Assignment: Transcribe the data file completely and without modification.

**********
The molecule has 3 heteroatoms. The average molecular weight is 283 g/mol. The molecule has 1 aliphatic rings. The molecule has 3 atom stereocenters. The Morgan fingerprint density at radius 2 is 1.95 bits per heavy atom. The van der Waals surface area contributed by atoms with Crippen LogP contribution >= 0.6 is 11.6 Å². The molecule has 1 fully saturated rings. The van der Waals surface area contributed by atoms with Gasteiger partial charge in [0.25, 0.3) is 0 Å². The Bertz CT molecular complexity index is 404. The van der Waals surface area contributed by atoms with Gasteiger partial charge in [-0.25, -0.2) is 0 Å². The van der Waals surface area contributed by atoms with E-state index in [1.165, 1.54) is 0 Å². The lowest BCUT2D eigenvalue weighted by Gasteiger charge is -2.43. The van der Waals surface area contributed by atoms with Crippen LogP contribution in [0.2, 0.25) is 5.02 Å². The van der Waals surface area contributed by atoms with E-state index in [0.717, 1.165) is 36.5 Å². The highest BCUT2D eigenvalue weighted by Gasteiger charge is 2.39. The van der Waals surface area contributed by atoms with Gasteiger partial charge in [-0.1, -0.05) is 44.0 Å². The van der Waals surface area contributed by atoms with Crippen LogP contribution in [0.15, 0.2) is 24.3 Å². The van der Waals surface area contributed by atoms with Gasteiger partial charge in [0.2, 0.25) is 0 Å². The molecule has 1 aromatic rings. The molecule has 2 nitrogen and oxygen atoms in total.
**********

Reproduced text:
The molecule has 3 heteroatoms. The average molecular weight is 283 g/mol. The molecule has 1 aliphatic rings. The molecule has 3 atom stereocenters. The Morgan fingerprint density at radius 2 is 1.95 bits per heavy atom. The van der Waals surface area contributed by atoms with Crippen LogP contribution >= 0.6 is 11.6 Å². The molecule has 1 fully saturated rings. The van der Waals surface area contributed by atoms with Gasteiger partial charge in [0.25, 0.3) is 0 Å². The Bertz CT molecular complexity index is 404. The van der Waals surface area contributed by atoms with Gasteiger partial charge in [-0.25, -0.2) is 0 Å². The van der Waals surface area contributed by atoms with E-state index in [1.165, 1.54) is 0 Å². The lowest BCUT2D eigenvalue weighted by Gasteiger charge is -2.43. The van der Waals surface area contributed by atoms with Crippen LogP contribution in [0.2, 0.25) is 5.02 Å². The van der Waals surface area contributed by atoms with E-state index in [0.717, 1.165) is 36.5 Å². The highest BCUT2D eigenvalue weighted by Gasteiger charge is 2.39. The van der Waals surface area contributed by atoms with Gasteiger partial charge in [-0.1, -0.05) is 44.0 Å². The van der Waals surface area contributed by atoms with Crippen LogP contribution in [0.15, 0.2) is 24.3 Å². The van der Waals surface area contributed by atoms with Gasteiger partial charge in [0.2, 0.25) is 0 Å². The molecule has 1 aromatic rings. The molecule has 2 nitrogen and oxygen atoms in total.